Referral introductions are at the core of building relationships. But there's a few major problems with asking for such an introduction -
Many people feel like they've been put in an awkward position.
Most people don't want to allocate their already precious time on writing an introduction email.
Some people don't want to risk the value of their relationship with a contact.
That's why I handle my referral requests a little differently.
Problem: People feel awkward.
Solution: Understand the strength of the relationship.
Just because two people are connected on LinkedIn, doesn't mean there's a substantial relationship there.
You should never have to ask, "How well do you know ..."
Instead, take the time to understand the relationship. Make the person feel comfortable with making an introduction.
MARK ROBERGE, CHIEF REVENUE OFFICER, HUBSPOT
If you're not confident in how well two people know one another, you're likely already wasting their time.
We recommend spending some time gauging their relationship before requesting a referral -
Did they go to school together?
Did they ever work together?
Do they interact on Twitter?
For example, I recently wanted to get in touch with a woman named Whitney. I saw on LinkedIn that she was connected to my co-worker, Andy, and that they went to school together. That seemed strong enough for me to ask if he was comfortable making an introduction.
Problem: People don't have time.
Solution: Write the introduction yourself.
As mentioned, most people don't want to waste any of their already precious time. So when I asked Andy for the referral, I was sure to write the bare bones of the introduction myself. That way, Andy could customize it without having to start from scratch. The message I sent him looked a bit like this -
Mind introducing me to Whitney?
I super appreciate you making this introduction!
Here's a template message you're welcome to use -
[Note or memory about your alma mater].
In any event, I wanted to introduce you to Anum. She leads our content strategy for one of HubSpot's free products, and has been chatting with content experts like yourself to get inspired and share strategies. Any chance you'd be available to chat with her? See her message below.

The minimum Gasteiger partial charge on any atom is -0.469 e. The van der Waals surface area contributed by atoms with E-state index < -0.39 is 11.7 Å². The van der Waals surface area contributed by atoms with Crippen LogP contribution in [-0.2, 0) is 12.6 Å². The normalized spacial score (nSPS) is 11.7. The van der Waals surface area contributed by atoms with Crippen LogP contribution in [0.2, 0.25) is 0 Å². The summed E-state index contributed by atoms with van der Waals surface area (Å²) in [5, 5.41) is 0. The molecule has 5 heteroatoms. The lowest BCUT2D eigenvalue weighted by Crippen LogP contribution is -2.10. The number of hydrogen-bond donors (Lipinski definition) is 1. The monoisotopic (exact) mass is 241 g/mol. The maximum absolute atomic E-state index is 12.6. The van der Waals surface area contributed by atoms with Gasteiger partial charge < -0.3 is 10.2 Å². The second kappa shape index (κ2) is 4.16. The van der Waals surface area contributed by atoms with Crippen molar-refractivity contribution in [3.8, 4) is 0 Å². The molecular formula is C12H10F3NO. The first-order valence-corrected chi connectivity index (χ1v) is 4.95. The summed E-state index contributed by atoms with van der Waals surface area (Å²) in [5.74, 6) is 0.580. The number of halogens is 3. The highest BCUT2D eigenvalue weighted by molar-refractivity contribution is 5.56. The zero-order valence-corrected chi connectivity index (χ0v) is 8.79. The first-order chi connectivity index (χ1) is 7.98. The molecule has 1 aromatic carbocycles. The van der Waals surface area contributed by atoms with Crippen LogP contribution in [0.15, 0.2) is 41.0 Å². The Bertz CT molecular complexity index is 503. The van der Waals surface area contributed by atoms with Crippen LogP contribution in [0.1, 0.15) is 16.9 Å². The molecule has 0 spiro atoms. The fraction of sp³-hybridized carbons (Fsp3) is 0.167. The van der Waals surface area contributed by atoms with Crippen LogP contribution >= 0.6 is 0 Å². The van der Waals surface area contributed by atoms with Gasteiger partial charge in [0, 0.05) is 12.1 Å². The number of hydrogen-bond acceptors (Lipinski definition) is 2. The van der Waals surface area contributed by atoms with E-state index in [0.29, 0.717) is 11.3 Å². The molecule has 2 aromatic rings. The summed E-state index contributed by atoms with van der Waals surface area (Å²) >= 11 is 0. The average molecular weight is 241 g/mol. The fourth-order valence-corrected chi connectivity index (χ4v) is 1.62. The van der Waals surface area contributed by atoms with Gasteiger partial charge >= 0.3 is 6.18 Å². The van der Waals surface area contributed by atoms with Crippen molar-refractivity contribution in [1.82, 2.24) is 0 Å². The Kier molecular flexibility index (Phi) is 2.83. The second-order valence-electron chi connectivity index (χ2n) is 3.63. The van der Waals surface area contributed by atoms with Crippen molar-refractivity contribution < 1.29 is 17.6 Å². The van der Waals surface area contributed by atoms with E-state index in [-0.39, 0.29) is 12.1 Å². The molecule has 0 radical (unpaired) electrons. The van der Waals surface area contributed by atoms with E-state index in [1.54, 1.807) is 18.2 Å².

You don't have to use those exact words, but anything along these lines would be great. Thank you.
Andy ended up sending a very similar note, adding some color about their old crew of friends.
Problem: People don't want to risk the relationship.
Solution: Make it easy for the mutual connection to say no.
While the email template solves the time problem, it doesn't solve for why people may not want to make an introduction or feel like their risking the relationship.
When I ask for an introduction, I ensure I give the person an easy way out. Typically I'll say something along the lines of -
Feel free to say no - I won't be offended in any way.
If you're not comfortable, just say so and I'll continue on my merry way.
Appreciate you considering this, but I understand if it's not possible.
Sure, it sucks to have my request denied. But a denied request is better than a poor introduction.
At least now our mutual connection knows we're looking to connect. Let's say Andy said no. Maybe he ends up seeing Whitney one night - if he wanted, he could mention me then.
Or, perhaps he also knows someone else I'm looking to get in touch with. Maintaining a positive relationship makes it easier for me to make that request from him again with someone he may be more comfortable with.
Originally published Jan 12, 2015 10:00:00 AM, updated August 31 2017